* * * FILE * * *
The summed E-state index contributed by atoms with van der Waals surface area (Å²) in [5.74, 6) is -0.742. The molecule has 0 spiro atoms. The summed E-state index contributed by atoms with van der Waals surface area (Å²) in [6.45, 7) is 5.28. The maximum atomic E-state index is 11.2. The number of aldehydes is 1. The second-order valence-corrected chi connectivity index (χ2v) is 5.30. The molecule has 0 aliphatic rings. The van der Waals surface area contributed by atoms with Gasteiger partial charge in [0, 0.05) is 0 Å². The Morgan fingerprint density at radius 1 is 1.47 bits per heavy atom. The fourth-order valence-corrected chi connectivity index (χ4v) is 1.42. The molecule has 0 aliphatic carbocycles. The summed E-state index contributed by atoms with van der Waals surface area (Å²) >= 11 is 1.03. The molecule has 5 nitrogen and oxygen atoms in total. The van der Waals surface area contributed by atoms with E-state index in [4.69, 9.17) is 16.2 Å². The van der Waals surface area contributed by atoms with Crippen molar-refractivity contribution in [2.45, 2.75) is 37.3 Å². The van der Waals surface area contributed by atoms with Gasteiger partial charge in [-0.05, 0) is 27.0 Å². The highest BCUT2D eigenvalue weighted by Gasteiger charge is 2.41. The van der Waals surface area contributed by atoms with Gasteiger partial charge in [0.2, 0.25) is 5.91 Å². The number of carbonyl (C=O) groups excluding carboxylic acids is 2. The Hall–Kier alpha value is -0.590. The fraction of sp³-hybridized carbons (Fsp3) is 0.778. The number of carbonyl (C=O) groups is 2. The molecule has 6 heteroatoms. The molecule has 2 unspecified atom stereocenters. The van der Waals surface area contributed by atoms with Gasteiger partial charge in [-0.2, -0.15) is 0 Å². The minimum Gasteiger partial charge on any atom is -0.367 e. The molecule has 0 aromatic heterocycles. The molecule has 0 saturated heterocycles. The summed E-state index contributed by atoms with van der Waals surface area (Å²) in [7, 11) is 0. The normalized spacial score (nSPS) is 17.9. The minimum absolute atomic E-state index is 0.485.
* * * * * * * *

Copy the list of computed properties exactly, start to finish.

The summed E-state index contributed by atoms with van der Waals surface area (Å²) in [5.74, 6) is -0.742. The molecule has 0 spiro atoms. The summed E-state index contributed by atoms with van der Waals surface area (Å²) in [6.45, 7) is 5.28. The maximum atomic E-state index is 11.2. The number of aldehydes is 1. The second-order valence-corrected chi connectivity index (χ2v) is 5.30. The molecule has 0 aliphatic rings. The van der Waals surface area contributed by atoms with Gasteiger partial charge in [0, 0.05) is 0 Å². The Morgan fingerprint density at radius 1 is 1.47 bits per heavy atom. The fourth-order valence-corrected chi connectivity index (χ4v) is 1.42. The molecule has 0 aliphatic carbocycles. The summed E-state index contributed by atoms with van der Waals surface area (Å²) >= 11 is 1.03. The molecule has 5 nitrogen and oxygen atoms in total. The van der Waals surface area contributed by atoms with E-state index in [4.69, 9.17) is 16.2 Å². The van der Waals surface area contributed by atoms with Crippen molar-refractivity contribution in [2.45, 2.75) is 37.3 Å². The van der Waals surface area contributed by atoms with Gasteiger partial charge in [-0.05, 0) is 27.0 Å². The highest BCUT2D eigenvalue weighted by Gasteiger charge is 2.41. The van der Waals surface area contributed by atoms with Gasteiger partial charge in [0.2, 0.25) is 5.91 Å². The number of carbonyl (C=O) groups excluding carboxylic acids is 2. The Hall–Kier alpha value is -0.590. The fraction of sp³-hybridized carbons (Fsp3) is 0.778. The number of carbonyl (C=O) groups is 2. The molecule has 6 heteroatoms. The molecule has 2 unspecified atom stereocenters. The van der Waals surface area contributed by atoms with Gasteiger partial charge in [-0.2, -0.15) is 0 Å². The minimum Gasteiger partial charge on any atom is -0.367 e. The molecule has 0 aromatic heterocycles. The molecule has 0 saturated heterocycles. The summed E-state index contributed by atoms with van der Waals surface area (Å²) in [7, 11) is 0. The normalized spacial score (nSPS) is 17.9. The minimum absolute atomic E-state index is 0.485.